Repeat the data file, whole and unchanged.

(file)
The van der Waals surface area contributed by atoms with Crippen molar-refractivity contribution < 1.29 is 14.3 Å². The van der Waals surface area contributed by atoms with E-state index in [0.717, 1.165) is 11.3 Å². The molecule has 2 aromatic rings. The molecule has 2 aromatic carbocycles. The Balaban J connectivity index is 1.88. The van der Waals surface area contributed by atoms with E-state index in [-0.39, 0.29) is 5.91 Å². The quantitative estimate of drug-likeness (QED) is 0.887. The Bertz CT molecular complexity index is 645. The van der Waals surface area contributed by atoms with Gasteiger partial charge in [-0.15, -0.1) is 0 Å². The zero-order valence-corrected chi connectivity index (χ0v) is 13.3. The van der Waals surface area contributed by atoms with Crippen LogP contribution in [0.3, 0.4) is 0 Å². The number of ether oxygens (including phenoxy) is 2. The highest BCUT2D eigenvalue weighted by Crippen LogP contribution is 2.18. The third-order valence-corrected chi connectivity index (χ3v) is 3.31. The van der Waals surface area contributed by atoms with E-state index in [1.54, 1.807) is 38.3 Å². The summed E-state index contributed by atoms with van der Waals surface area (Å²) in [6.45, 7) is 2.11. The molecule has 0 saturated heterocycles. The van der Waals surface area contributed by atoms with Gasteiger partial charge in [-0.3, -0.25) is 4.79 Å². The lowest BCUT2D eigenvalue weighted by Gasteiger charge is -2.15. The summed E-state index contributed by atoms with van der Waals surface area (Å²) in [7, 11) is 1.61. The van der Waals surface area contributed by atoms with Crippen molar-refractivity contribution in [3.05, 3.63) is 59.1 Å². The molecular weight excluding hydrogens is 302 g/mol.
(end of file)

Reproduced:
The van der Waals surface area contributed by atoms with Crippen molar-refractivity contribution < 1.29 is 14.3 Å². The van der Waals surface area contributed by atoms with E-state index in [0.717, 1.165) is 11.3 Å². The molecule has 2 aromatic rings. The molecule has 2 aromatic carbocycles. The Balaban J connectivity index is 1.88. The van der Waals surface area contributed by atoms with E-state index in [-0.39, 0.29) is 5.91 Å². The quantitative estimate of drug-likeness (QED) is 0.887. The Bertz CT molecular complexity index is 645. The van der Waals surface area contributed by atoms with Gasteiger partial charge in [-0.15, -0.1) is 0 Å². The zero-order valence-corrected chi connectivity index (χ0v) is 13.3. The van der Waals surface area contributed by atoms with Crippen LogP contribution in [0.3, 0.4) is 0 Å². The number of ether oxygens (including phenoxy) is 2. The highest BCUT2D eigenvalue weighted by Crippen LogP contribution is 2.18. The third-order valence-corrected chi connectivity index (χ3v) is 3.31. The van der Waals surface area contributed by atoms with E-state index in [1.54, 1.807) is 38.3 Å². The summed E-state index contributed by atoms with van der Waals surface area (Å²) in [6.45, 7) is 2.11. The molecule has 0 saturated heterocycles. The van der Waals surface area contributed by atoms with Gasteiger partial charge in [-0.3, -0.25) is 4.79 Å². The lowest BCUT2D eigenvalue weighted by Gasteiger charge is -2.15. The summed E-state index contributed by atoms with van der Waals surface area (Å²) in [7, 11) is 1.61. The van der Waals surface area contributed by atoms with Crippen molar-refractivity contribution in [3.05, 3.63) is 59.1 Å². The molecular weight excluding hydrogens is 302 g/mol.